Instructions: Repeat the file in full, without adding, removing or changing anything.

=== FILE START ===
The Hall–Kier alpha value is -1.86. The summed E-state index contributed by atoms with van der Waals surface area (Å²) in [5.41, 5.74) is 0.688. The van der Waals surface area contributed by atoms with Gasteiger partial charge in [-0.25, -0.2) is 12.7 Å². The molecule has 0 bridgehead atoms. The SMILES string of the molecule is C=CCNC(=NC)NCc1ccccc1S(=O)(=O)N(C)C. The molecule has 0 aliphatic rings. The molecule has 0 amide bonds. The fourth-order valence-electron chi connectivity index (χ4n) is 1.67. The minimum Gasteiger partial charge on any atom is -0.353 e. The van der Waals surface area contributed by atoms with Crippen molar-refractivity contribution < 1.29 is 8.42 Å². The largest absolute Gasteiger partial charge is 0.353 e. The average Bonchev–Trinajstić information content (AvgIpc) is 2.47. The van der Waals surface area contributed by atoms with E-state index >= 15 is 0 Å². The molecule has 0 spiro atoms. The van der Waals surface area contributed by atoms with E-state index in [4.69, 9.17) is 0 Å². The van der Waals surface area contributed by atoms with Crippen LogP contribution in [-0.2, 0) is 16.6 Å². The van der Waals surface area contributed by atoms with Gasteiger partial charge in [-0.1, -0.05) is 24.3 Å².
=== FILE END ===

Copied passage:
The Hall–Kier alpha value is -1.86. The summed E-state index contributed by atoms with van der Waals surface area (Å²) in [5.41, 5.74) is 0.688. The van der Waals surface area contributed by atoms with Gasteiger partial charge in [-0.25, -0.2) is 12.7 Å². The molecule has 0 bridgehead atoms. The SMILES string of the molecule is C=CCNC(=NC)NCc1ccccc1S(=O)(=O)N(C)C. The molecule has 0 aliphatic rings. The molecule has 0 amide bonds. The fourth-order valence-electron chi connectivity index (χ4n) is 1.67. The minimum Gasteiger partial charge on any atom is -0.353 e. The van der Waals surface area contributed by atoms with Crippen molar-refractivity contribution < 1.29 is 8.42 Å². The largest absolute Gasteiger partial charge is 0.353 e. The average Bonchev–Trinajstić information content (AvgIpc) is 2.47. The van der Waals surface area contributed by atoms with E-state index >= 15 is 0 Å². The molecule has 0 spiro atoms. The van der Waals surface area contributed by atoms with E-state index in [4.69, 9.17) is 0 Å². The van der Waals surface area contributed by atoms with Crippen LogP contribution in [-0.2, 0) is 16.6 Å². The van der Waals surface area contributed by atoms with Gasteiger partial charge in [-0.1, -0.05) is 24.3 Å².